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Appendix A 123 b. Moderate Hazard. Dams built in areas where failure would result in appreciable economic loss, with damage limited to improvements, such as commercial and industrial structures, public utilities, and transportation systems, and serious environmental damage. No urban development ant] no more than a small number of habitable structures are involved. Loss of life would be unlikely. c. High Hazard. Dams built in areas where failure would likely result in loss of life or where economic loss would be excessive; generally, areas or urban- or community-type developments that have more than a small number of habitable structures. Interagency Committee on Dam Safety (ICODS) (From draft of proposed "Federal Guidelines for Selecting and Accommodating Inflow Design Floods for Dams" prepared by a working group and submitted to the Chairman of ICODS by letter dated October 11, 1983) The following is extracted from the draft guidelines: Selecting an IDF for the hydrologic safety design of a dam requires bal- ancing the likelihood of failure by overtopping against the consequences of dam failure. Consequences of failure include the loss of life and social, environmental, and economic impacts. The inability to accurately define flood probabilities for rare events, and to accurately assess the potential loss of life and economic impact of failure when it would occur, dictate use of procedures which provide some latitude to meet site-specific conditions in selecting the IDF. The PMF should be adopted as the IDF in those situations where conse- quences attributable to dam failure from overtopping are unacceptable. The determination of unacceptability exists when the area affected is evalu- ated and factors indicate loss of human life, extensive property and environ- mental damage, or serious social impact may be expected as a result of dam failure. A flood less than the PMF may be adopted as the IDF in those situations where the consequences of dam failure are acceptable. Acceptable conse- quences exist when evaluation of the area affected and factors in section F.1.c. twhich material relates to evaluating impacts of dam failure] show one of the following conditions: There are no permanent human habitations, or commercial or indus- trial development, nor are such habitations, or commercial or industrial developments projected to occur within the potential hazard area in the foreseeable future and transient population is not expected to be affected.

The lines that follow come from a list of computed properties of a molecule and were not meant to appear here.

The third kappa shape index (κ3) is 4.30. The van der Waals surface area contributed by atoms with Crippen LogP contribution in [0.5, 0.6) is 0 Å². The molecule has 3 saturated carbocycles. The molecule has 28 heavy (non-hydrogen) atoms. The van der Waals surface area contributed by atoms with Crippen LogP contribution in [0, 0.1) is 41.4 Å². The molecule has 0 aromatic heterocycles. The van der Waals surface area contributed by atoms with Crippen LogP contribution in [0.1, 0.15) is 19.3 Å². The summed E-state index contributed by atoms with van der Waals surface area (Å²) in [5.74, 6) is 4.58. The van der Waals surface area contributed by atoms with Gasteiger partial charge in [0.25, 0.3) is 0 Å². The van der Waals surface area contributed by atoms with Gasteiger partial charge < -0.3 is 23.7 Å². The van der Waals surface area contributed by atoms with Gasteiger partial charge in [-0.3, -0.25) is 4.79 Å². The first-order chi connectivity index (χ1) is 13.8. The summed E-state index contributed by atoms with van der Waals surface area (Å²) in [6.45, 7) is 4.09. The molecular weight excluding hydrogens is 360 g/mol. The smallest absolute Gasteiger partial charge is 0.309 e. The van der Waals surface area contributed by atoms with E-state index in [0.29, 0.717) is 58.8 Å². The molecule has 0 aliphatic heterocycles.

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124 Appendix A There are only a few permanent human habitations within the poten- tial hazard area that would be impacted by failure of the dam and there would be no significant increase in the hazard resulting from the occurrence of floods larger than the proposes] IDF up to the PMF. An example is where impoundment storage is small and failure would not add appreciable vol- ume to the outflow hydrograph, and, consequently, the downstream inun- dation would be essentially the same with or without failure of the dam. The consequences of dam failure would not be acceptable if the hazard to these habitations was increased appreciably by the failure flood wave or level of inundation, e.g., the case where failure of a storage reservoir would acid appreciably to the outflow hydrograph. In addition to the conditions listed in section F. l .c. Which material relates to evaluating impacts of dam failure], the selectee] magnitude of the IDF should be based on the following special considerations: Dams which provide vital community services such as municipal water supply or energy may require a high degree of protection against failure to ensure those services are continued during and following extreme flood conditions when alternate services are unavailable. O Dams should be designed to not less than some minimum standard to reduce the risk of loss of benefits during the life of the project; to hold OHM costs to a reasonable level; to maintain public confidence in agencies respon- sible for dam design, construction, and operation; and to be in compliance with local, State, or other regulations applicable to the facility. National Weather Service (NWS), National Oceanic and Atmospheric Administration, U.S. Department of Commerce (From letter dated June 1, 1984) The following is extracted from material submitted by the NWS: Although the agency is not directly involved with dams and design criteria for dams, the National Weather Service has furnished extensive material on Probable Maximum Precipitation estimates and the techniques for develop- ingsuch estimates, which provide the bases for the most conservative criteria for spillway design. The PMP has been defined as "the theoretically greatest depth of precipitation for a given duration that is physically possible over a given size storm area at a particular geographical location at a certain time of year." From this definition, theoretically the PMP has zero probability of actual occurrence. A report (Riedel, 1. T., and Shreiner, L. C. 1980) compares the greatest known storm rainfall depths with generalized PMP estimates for the